Consider a 2D ferromagnetic Ising model below the critical temperature, on a rectangular strip with infinite height but finite width N. However, there is a twist: consider changing all of the horizontally-oriented bonds on one of the (finitely-many) columns to be antiferromagnetic. This special column is, say, 1/3 of the way across the strip (for our purposes, it could really be anywhere less than half-way across, but let's just say 1/3 for simplicity).

The partition function, using the column transfer matrix, is

$$Z=\sum_{i,j=1}^2\sum_{s_1,s_N}\langle s_1|GS_i\rangle\langle GS_i| T_{AF}|GS_j\rangle \langle GS_j| s_N\rangle$$

where $T_{AF}$ is the special antiferromagnetic transfer matrix for column $I=N/3$, and we are implicitly assuming that the width of the rectangle is much larger than the correlation length, and $|GS_{i=1,2}\rangle$ are the maximal eigenvectors of the bulk column transfer matrix $T_{FM}$. Now the hard question comes: *How does the kink in the spontaneous magnetization manifest itself in this particular representation of the partition function?*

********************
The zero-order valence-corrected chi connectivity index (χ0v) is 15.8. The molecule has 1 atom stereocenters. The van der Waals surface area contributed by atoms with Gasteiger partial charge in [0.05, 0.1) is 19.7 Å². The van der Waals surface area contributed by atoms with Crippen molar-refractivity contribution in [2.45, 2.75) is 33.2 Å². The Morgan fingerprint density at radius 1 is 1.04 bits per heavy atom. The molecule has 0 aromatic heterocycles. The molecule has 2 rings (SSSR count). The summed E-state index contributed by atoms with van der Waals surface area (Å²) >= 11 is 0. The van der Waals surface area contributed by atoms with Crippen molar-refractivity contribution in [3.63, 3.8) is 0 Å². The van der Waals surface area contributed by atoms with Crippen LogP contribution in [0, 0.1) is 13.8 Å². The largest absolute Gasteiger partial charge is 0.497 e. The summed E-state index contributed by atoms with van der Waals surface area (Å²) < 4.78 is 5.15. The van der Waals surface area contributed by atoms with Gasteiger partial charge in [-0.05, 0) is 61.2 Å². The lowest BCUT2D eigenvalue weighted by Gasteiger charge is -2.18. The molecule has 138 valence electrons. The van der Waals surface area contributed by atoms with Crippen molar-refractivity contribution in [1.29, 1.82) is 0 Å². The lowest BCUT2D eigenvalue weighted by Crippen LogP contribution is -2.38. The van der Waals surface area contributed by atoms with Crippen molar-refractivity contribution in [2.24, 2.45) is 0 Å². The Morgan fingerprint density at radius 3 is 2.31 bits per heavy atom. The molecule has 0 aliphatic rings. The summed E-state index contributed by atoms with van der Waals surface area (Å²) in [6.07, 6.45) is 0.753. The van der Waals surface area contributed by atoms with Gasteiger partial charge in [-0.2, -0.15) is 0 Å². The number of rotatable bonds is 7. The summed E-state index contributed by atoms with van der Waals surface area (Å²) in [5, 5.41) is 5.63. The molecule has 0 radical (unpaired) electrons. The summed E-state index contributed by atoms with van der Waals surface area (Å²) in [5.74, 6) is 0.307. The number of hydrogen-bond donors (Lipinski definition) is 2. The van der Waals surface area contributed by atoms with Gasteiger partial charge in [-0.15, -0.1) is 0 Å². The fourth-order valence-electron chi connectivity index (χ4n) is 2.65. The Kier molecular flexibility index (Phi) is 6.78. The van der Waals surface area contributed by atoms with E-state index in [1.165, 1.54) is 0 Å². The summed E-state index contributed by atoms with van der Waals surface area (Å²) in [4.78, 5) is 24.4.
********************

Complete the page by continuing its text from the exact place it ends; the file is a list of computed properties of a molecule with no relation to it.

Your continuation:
In particular, consider applying a uniform external field $\epsilon\to 0^+$ to the entire lattice. Now, if the antiferromagnetic column were 1/2, instead of 1/3 of the way across the lattice, then (now thinking using the row transfer matrix) this external field will induce no splitting among degenerate transfer matrix eigenvectors, and the induced spontaneous magnetization will be zero. However, here, there is an asymmetry with the antiferromagnetic column 1/3 of the way across the lattice, and there will be a unique energy-favorable configuration: 1/3 of the spins misaligned with the external field, then 2/3 of the spins aligned. **However, in our column representation of the transfer matrix, there is no information that distinguishes these (very) different scenarios!**